In my understanding Yoga Nidra is a state of being where we “walk between the worlds” of consciousness. It is not sleep but rather a super awareness, when the body and mind are completely at rest. There is no movement of the body and no distracting thoughts – no mental dialogue going on. It is in that state that we are encouraged to focus on our “Heart’s Desire” – what do we really want to do and achieve in our life – what is our true purpose for being here?

Then we make that our intention – our focus for the day.

Savasana is usually the culmination phase of the day’s yoga practice – often described as the most difficult asana or posture to achieve. The complete relaxing and letting go of all tension in the body and mind – thus it is the precursor to Yoga Nidra – first Savasana – and then we can approach the Yoga Nidra state.

Please tell us who or what lit the spark for you with classical Indian music – where, when and how did this happen?

I first heard a recording of Ravi Shankar when I was still in South Africa. And Nikhil Banerjee, Vilayat Khan recordings.

That was the first awakening.

Then later, when I was at Berklee school of music in Boston I saw Ravi Shankar and Allah Rakha in concert – this was probably 1971. That was when the spark became a fire. I was lucky to find a true teacher – Ram Das Chakravarty of Benares, who was resident professor at the Indian music faculty of Wesleyan College in Connecticut. When I heard him play, I was amazed at how much deeper he could go than anything I had heard before – also his technique was stunning. Thus started a weekly pilgrimage from Boston to Wesleyan for my lessons and the beginning of eight to ten hours of practice a day on the Sitar. I was very lucky to have Ram as a catalyst on the musical journey.

Please finish this sentence for us:  Music is…

Music is … not just notes produced on an instrument or with the voice. It is something so much more. It can transcend all barriers of language, race, culture and fixed ideas. It can inspire us to great things, to a higher awareness of who we are. A true musician can transport us to another level of consciousness. Every note must live and breathe with that energy. Music is truly the language of Love.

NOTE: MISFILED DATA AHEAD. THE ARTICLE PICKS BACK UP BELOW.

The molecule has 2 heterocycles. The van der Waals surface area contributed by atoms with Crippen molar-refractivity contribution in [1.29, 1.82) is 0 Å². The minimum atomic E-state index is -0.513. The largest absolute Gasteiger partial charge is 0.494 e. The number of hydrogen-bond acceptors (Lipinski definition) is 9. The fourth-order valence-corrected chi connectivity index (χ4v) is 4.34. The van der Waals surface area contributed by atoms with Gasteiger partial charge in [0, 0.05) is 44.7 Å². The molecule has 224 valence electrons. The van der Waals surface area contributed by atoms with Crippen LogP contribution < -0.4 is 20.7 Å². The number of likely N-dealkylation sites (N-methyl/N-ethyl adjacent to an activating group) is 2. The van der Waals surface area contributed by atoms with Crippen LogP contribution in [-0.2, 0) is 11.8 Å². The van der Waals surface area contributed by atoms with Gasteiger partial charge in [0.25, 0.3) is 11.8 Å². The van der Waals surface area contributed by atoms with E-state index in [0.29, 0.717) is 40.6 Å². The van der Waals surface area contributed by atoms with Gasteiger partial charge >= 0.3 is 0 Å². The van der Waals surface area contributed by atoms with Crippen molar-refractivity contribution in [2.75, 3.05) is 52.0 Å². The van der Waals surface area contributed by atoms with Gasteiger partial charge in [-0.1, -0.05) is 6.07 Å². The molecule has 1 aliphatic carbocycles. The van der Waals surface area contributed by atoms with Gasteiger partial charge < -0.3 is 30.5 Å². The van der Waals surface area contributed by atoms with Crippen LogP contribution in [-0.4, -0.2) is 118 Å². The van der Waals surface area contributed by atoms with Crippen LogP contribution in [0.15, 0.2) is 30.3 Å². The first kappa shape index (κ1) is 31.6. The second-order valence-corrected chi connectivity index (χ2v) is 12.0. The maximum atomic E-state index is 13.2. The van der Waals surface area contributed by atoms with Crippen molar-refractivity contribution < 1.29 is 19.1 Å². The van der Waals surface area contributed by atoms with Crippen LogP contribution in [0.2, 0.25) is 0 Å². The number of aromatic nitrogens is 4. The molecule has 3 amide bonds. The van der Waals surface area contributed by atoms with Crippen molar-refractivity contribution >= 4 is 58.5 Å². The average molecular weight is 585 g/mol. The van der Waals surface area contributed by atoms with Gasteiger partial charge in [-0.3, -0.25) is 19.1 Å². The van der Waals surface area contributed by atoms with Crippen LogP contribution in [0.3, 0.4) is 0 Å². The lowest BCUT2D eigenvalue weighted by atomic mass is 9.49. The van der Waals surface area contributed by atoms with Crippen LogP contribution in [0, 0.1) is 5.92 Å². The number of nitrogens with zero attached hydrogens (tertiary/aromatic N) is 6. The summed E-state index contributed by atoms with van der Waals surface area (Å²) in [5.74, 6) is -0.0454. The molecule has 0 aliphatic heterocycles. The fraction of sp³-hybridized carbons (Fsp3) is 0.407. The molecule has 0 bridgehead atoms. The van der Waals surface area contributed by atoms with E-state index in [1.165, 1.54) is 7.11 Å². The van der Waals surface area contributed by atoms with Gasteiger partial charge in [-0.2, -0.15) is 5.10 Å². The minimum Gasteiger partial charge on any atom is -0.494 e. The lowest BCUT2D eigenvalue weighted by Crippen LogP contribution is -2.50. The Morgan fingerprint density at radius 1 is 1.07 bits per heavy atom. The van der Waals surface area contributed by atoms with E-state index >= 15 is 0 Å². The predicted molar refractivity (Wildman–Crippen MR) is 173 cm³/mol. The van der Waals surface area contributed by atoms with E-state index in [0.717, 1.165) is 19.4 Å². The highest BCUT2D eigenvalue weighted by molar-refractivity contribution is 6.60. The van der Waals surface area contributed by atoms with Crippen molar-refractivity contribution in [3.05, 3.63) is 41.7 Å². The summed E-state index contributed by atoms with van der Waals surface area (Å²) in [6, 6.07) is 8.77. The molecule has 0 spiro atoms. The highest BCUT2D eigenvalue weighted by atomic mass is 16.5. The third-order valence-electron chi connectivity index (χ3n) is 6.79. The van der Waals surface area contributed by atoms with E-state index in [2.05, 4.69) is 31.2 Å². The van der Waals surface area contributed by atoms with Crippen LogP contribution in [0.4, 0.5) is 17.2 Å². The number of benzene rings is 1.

You play nylon string guitar – can you please tell us about your guitar?  Are there any other stringed instruments you like to play  – and have you ever played a mohan veena?  Do you feel like all these instruments have different characters? How so?

My nylon string is an old Brazilian guitar – Giannini. I think I have had it for about 40 years now. It was an inexpensive instrument – not spectacular at the time – but it has become better and better over the years. Now it has a sound that can’t be matched on most high end instruments I can find, costing ten to twenty times as much. It’s a freak of nature! I’ve used it on every piece I’ve recorded. and I use it live as well. I have played Sitar for about 45 years now too. I can’t imagine that you could try to play this music on a guitar without having first gone through the discipline on an Indian instrument.

I haven’t played the mohan Veena – but I love the sound – and I do play some slide guitar. I have also dabbled with the Dilruba – a hybrid between sitar and sarangi – bowed instead of plucked. You can hear my attempts on the album “Prana Groove.”

My favourite musician in that world is Debashish Bhattacharya…look him up – you will be astounded!!

Although these instruments have somewhat different characteristics, the common thread is that they are stringed instruments. So according to the Yogic culture, they correspond to the sound of the heart chakra, the centre of love, compassion and joy. That must be what draws me to them…

You have also worked as an audio engineer at a high level – can you offer some basic advice for any musicians trying to perfect a mix?